His incredible 2007 season saw Mick usurp a dominant Kelly Slater for his first world title. Followed closely by a second title in 2009, Mick clawed his way from nowhere to catch runaway ratings leader, Joel Parkinson (one of his closest mates and now business partner). His third title in 2013 again came against reported rival Slater, and cemented his place among the sport’s greats.

“We definitely had a rivalry, in and out of the water,” Fanning said of the Slater rivalry. “There have been times when we battled, and times where we celebrated,” he admitted before summing up their complicated relationship with trademark Fanning humility. “In my eyes, he’s the greatest athlete of all time.”

Fanning’s appeal extends beyond the sport of surfing, and he became a household name worldwide in 2015 after fending off a great white shark on live television while surfing in the final at South Africa’s J-Bay. The footage of the incredible incident went viral, sending shockwaves through the surfing community and beyond.

Over the course of his career Mick has been through more challenges than most of us could imagine. He’s seen both professional triumph and personal tragedy under the scrutiny of the public eye, and worked through injuries that would have ended others’ careers.

“After so many years on tour, it’s been so fun,” says Mick. “It’s been a rollercoaster for sure, you have your peaks and valleys, but you know, when I look back on my time on tour it’s amazing memories – from building myself up to compete, to heat wins and event wins, celebrating with friends and just seeing places I never thought I’d even get to.” 

WSL

WSL

While the WCT will certainly miss Fanning’s signature style and dry wit on the WCT, the sporting legend is optimistic about the future of competitive surfing without his presence on Tour.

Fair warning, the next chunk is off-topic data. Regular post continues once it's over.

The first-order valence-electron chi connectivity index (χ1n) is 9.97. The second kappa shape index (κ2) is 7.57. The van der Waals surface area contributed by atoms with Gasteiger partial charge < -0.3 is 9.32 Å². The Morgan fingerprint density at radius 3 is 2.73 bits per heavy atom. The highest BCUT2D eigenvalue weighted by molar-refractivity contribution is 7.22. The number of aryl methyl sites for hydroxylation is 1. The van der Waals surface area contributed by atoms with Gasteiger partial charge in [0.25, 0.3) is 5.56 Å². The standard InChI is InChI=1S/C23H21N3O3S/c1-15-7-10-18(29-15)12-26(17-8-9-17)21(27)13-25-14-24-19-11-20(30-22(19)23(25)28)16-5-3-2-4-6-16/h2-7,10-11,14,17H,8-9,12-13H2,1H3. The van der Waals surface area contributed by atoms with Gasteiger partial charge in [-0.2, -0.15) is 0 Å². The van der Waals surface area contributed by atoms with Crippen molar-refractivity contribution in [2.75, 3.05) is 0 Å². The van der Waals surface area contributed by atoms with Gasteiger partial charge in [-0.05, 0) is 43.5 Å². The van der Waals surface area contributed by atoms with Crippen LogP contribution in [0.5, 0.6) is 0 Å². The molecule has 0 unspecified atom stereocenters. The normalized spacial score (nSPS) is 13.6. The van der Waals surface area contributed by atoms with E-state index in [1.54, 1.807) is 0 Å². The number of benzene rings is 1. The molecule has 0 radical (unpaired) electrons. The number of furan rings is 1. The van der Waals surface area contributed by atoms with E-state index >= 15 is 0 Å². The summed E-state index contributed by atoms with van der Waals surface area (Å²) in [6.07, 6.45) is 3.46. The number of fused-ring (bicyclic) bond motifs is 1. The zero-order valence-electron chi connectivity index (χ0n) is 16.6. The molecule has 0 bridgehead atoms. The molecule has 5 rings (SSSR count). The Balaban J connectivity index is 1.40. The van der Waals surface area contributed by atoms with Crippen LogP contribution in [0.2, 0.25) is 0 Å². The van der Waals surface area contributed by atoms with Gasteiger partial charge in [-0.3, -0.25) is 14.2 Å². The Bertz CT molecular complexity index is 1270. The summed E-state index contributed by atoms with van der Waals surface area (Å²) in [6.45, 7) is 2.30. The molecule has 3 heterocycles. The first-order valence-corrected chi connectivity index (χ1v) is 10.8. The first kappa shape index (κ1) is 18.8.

“It’s an exciting time. The talent that’s out there is phenomenal, and what the kids are doing these days is next level. Things that we never dreamed of. I truly love watching them do it. It’s exciting to see where these kids are taking the sport.”

Fans still have a month to catch Mick in action, on home turf at the Quiksilver Pro in Queensland, before Mick’s final professional wave at next month’s Rip Curl Pro in Bells Beach. “I’ve always had in mind that my last event on Tour was going to be Bells. That’s basically where I started my career, it was my first ever CT win, and I feel really connected down there.”

Whilst still tight lipped on the details of future projects, Fanning’s retirement has opened up his schedule to work on pet projects such as his Balter Brewering Company, MF Surfboards, and creative collaborations with RedBull (more surfing under the Northern Lights?…. “Why not”). “I’m just going to keep dreaming,” joked Mick when summing up his plans for the immediate future.

Fanning has created a legacy that is sure to inspire future generations of surfers, and with his new sense of freedom and drive for growth, one thing is for certain: this won’t be the last we see of Mick Fanning.

Corey Wilson / RedBull

Corey Wilson / RedBull

By Mens Health Staff